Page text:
ELDON, P.E.I. (pop. 186), has made its plans for celebrating Canada’s centennial. It's going to put on one-day highland games. Winsloe (pop. 255) is staging a skeet-shooting contest. Covehead (pop. 300), obviously more cosmopolitan. is building a gokart track. All of the fun will be going on this summer. Prince Edward Island decided a couple of years ago to get its celebrating over with before the rest of the country by observing the hundredth anniversary of the first meeting of the Fathers of Confederation in Charlottetown in 1X64 and every town in the province has been assigned its role in the festivities.
Most of the action will be in Charlottetown.
It’s started there already, in fact, with a jolly New Year’s Day levee that included an oldtime town crier, a two-hundred-pound birthday cake and several hundred whooping islanders. One of the things they were whooping about was the thought of all the tourist and convention money that will be pouring into their city over the next twelve months. Charlottetown and vicinity will entertain IK) conventions in 1964, as well as the MacDonald's Briar curling championship, the International P lowing matches and a cultural festival that's going to last all summer. With its lush beaches and warm sea water, the island is already second to Banff as a Canadian summer tourist attraction and with all the centennial lures, islanders expect to be swamped with visitors and money.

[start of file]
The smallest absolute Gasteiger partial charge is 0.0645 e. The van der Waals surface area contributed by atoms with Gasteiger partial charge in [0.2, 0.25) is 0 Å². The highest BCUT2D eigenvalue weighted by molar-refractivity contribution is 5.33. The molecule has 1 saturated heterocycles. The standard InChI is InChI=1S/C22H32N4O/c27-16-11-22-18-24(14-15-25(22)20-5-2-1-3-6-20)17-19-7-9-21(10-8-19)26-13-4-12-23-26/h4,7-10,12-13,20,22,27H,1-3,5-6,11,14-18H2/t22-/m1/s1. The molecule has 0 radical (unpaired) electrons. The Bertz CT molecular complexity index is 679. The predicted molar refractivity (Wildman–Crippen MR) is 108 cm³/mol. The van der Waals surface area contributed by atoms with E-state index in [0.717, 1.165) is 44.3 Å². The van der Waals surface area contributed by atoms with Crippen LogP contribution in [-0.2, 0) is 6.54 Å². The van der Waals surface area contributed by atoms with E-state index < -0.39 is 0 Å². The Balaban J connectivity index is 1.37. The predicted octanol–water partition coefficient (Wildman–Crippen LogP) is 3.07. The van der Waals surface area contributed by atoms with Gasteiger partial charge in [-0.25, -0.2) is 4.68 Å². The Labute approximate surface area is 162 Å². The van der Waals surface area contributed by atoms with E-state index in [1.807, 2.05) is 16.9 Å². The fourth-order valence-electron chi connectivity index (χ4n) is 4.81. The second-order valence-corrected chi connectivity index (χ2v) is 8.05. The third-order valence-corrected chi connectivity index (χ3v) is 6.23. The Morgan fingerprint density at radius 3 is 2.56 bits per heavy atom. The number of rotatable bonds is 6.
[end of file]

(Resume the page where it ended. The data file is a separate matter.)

The cultural festival will occur in the theatre that’s one of the five buildings — along with a library, museum, art gallery and meeting hall — that make up the handsome new $5.6 million Charlottetown memorial. The memorial
— in fact, the whole idea of the 1964 celebration —vyas the brainchild of Frank MacKinnon, principal of Charlottetown's Prince of Wales College (Maclean's reports, July 6, 1963). and the theatre is the memorial's showpiece. George Izenour, architectural consultant on New York's Lincoln Centre and Minneapolis' Guthrie Theatre, calls it “the best theatre of its size on the continent." its size varies: it has movable walls and can seat as few as 6X0 people, as many as 1,200. On stage, Mavor Moore, the festival's artistic director, has lined up a program that begins with the Canadian Drama Festival, ends with the Don Messer gang and includes in between. Glenn Gould. Wayne and Shuster, the Canadian Opera Company and a historical pageant with a cast of at least hundreds. One hundred and forty thousand seats are on sale; that’s about thirty thousand more than the total population of Eldon, Winsloe, Covehead and all the rest of the towns on the island put together.
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